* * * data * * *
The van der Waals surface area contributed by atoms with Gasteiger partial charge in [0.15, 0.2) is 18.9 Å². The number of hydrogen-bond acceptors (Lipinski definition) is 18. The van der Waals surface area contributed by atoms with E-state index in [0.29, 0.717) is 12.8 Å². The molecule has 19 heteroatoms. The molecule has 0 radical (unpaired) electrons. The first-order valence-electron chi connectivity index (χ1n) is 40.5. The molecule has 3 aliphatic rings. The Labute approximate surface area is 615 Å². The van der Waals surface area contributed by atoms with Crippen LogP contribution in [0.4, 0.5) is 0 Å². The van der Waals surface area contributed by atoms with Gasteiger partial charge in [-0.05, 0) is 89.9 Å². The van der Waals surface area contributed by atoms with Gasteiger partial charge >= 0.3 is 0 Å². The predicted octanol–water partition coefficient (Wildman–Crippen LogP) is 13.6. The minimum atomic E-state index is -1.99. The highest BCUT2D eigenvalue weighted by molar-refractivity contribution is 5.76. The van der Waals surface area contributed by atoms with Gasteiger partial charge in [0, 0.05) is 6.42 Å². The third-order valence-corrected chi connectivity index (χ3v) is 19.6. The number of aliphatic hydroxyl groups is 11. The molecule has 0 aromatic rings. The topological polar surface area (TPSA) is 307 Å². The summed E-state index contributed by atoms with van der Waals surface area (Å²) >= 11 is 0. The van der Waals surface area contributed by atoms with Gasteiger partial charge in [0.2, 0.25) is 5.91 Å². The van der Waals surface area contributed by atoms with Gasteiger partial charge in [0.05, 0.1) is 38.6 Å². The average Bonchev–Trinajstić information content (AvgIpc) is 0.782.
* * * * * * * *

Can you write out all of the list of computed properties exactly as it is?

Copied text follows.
The van der Waals surface area contributed by atoms with Gasteiger partial charge in [0.15, 0.2) is 18.9 Å². The number of hydrogen-bond acceptors (Lipinski definition) is 18. The van der Waals surface area contributed by atoms with E-state index in [0.29, 0.717) is 12.8 Å². The molecule has 19 heteroatoms. The molecule has 0 radical (unpaired) electrons. The first-order valence-electron chi connectivity index (χ1n) is 40.5. The molecule has 3 aliphatic rings. The Labute approximate surface area is 615 Å². The van der Waals surface area contributed by atoms with Crippen LogP contribution in [0.4, 0.5) is 0 Å². The van der Waals surface area contributed by atoms with Gasteiger partial charge in [-0.05, 0) is 89.9 Å². The van der Waals surface area contributed by atoms with Gasteiger partial charge >= 0.3 is 0 Å². The predicted octanol–water partition coefficient (Wildman–Crippen LogP) is 13.6. The minimum atomic E-state index is -1.99. The highest BCUT2D eigenvalue weighted by molar-refractivity contribution is 5.76. The van der Waals surface area contributed by atoms with Gasteiger partial charge in [0, 0.05) is 6.42 Å². The third-order valence-corrected chi connectivity index (χ3v) is 19.6. The number of aliphatic hydroxyl groups is 11. The molecule has 0 aromatic rings. The topological polar surface area (TPSA) is 307 Å². The summed E-state index contributed by atoms with van der Waals surface area (Å²) >= 11 is 0. The van der Waals surface area contributed by atoms with Gasteiger partial charge in [0.2, 0.25) is 5.91 Å². The van der Waals surface area contributed by atoms with Gasteiger partial charge in [0.05, 0.1) is 38.6 Å². The average Bonchev–Trinajstić information content (AvgIpc) is 0.782.